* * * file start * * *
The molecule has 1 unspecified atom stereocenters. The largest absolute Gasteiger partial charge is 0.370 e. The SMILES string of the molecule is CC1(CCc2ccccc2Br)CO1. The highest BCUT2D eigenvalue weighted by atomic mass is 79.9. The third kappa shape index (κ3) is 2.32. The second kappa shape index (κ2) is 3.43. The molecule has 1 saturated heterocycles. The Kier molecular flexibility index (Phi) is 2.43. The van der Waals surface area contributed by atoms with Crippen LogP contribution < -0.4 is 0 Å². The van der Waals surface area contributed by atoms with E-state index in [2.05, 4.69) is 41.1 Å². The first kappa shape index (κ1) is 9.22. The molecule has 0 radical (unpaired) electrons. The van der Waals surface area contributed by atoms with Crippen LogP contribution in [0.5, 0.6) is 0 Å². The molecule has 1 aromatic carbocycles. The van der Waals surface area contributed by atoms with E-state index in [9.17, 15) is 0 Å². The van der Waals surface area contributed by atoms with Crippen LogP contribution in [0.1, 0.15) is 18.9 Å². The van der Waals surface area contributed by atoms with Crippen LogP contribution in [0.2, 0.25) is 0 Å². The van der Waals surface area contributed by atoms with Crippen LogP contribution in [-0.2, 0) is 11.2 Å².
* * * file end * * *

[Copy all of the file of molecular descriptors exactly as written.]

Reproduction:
The molecule has 1 unspecified atom stereocenters. The largest absolute Gasteiger partial charge is 0.370 e. The SMILES string of the molecule is CC1(CCc2ccccc2Br)CO1. The highest BCUT2D eigenvalue weighted by atomic mass is 79.9. The third kappa shape index (κ3) is 2.32. The second kappa shape index (κ2) is 3.43. The molecule has 1 saturated heterocycles. The Kier molecular flexibility index (Phi) is 2.43. The van der Waals surface area contributed by atoms with Crippen LogP contribution < -0.4 is 0 Å². The van der Waals surface area contributed by atoms with E-state index in [2.05, 4.69) is 41.1 Å². The first kappa shape index (κ1) is 9.22. The molecule has 0 radical (unpaired) electrons. The van der Waals surface area contributed by atoms with Crippen LogP contribution in [0.5, 0.6) is 0 Å². The molecule has 1 aromatic carbocycles. The van der Waals surface area contributed by atoms with E-state index in [9.17, 15) is 0 Å². The van der Waals surface area contributed by atoms with Crippen LogP contribution in [0.1, 0.15) is 18.9 Å². The van der Waals surface area contributed by atoms with Crippen LogP contribution in [0.2, 0.25) is 0 Å². The van der Waals surface area contributed by atoms with Crippen LogP contribution in [-0.2, 0) is 11.2 Å².